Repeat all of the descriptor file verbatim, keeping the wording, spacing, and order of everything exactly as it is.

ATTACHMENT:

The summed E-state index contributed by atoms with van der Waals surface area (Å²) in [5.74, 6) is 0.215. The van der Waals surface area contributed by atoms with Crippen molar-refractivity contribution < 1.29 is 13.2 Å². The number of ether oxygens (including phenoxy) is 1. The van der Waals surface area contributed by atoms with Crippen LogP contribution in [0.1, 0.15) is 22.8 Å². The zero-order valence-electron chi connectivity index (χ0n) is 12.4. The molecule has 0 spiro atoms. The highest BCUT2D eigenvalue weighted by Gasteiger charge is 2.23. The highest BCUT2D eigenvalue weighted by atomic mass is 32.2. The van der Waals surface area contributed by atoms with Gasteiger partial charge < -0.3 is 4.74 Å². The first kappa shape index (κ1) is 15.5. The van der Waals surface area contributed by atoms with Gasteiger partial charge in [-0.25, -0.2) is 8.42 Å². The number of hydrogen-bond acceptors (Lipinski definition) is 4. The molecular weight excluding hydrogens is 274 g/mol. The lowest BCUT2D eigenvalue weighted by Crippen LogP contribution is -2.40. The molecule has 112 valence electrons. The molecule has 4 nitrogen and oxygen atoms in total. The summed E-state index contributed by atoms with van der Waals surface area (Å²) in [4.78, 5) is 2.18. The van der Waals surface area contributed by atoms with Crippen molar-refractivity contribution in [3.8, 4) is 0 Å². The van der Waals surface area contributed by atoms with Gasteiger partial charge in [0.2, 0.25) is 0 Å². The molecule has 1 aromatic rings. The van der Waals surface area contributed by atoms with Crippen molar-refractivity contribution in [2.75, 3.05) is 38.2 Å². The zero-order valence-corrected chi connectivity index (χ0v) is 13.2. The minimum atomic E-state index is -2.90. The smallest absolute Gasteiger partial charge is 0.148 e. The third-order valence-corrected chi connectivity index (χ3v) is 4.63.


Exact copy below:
The summed E-state index contributed by atoms with van der Waals surface area (Å²) in [5.74, 6) is 0.215. The van der Waals surface area contributed by atoms with Crippen molar-refractivity contribution < 1.29 is 13.2 Å². The number of ether oxygens (including phenoxy) is 1. The van der Waals surface area contributed by atoms with Crippen LogP contribution in [0.1, 0.15) is 22.8 Å². The zero-order valence-electron chi connectivity index (χ0n) is 12.4. The molecule has 0 spiro atoms. The highest BCUT2D eigenvalue weighted by Gasteiger charge is 2.23. The highest BCUT2D eigenvalue weighted by atomic mass is 32.2. The van der Waals surface area contributed by atoms with Gasteiger partial charge < -0.3 is 4.74 Å². The first kappa shape index (κ1) is 15.5. The van der Waals surface area contributed by atoms with Gasteiger partial charge in [-0.25, -0.2) is 8.42 Å². The number of hydrogen-bond acceptors (Lipinski definition) is 4. The molecular weight excluding hydrogens is 274 g/mol. The lowest BCUT2D eigenvalue weighted by Crippen LogP contribution is -2.40. The molecule has 112 valence electrons. The molecule has 4 nitrogen and oxygen atoms in total. The summed E-state index contributed by atoms with van der Waals surface area (Å²) in [4.78, 5) is 2.18. The van der Waals surface area contributed by atoms with Crippen molar-refractivity contribution in [3.8, 4) is 0 Å². The van der Waals surface area contributed by atoms with Gasteiger partial charge in [0.2, 0.25) is 0 Å². The molecule has 1 aromatic rings. The van der Waals surface area contributed by atoms with Crippen molar-refractivity contribution in [2.75, 3.05) is 38.2 Å². The zero-order valence-corrected chi connectivity index (χ0v) is 13.2. The minimum atomic E-state index is -2.90. The smallest absolute Gasteiger partial charge is 0.148 e. The third-order valence-corrected chi connectivity index (χ3v) is 4.63.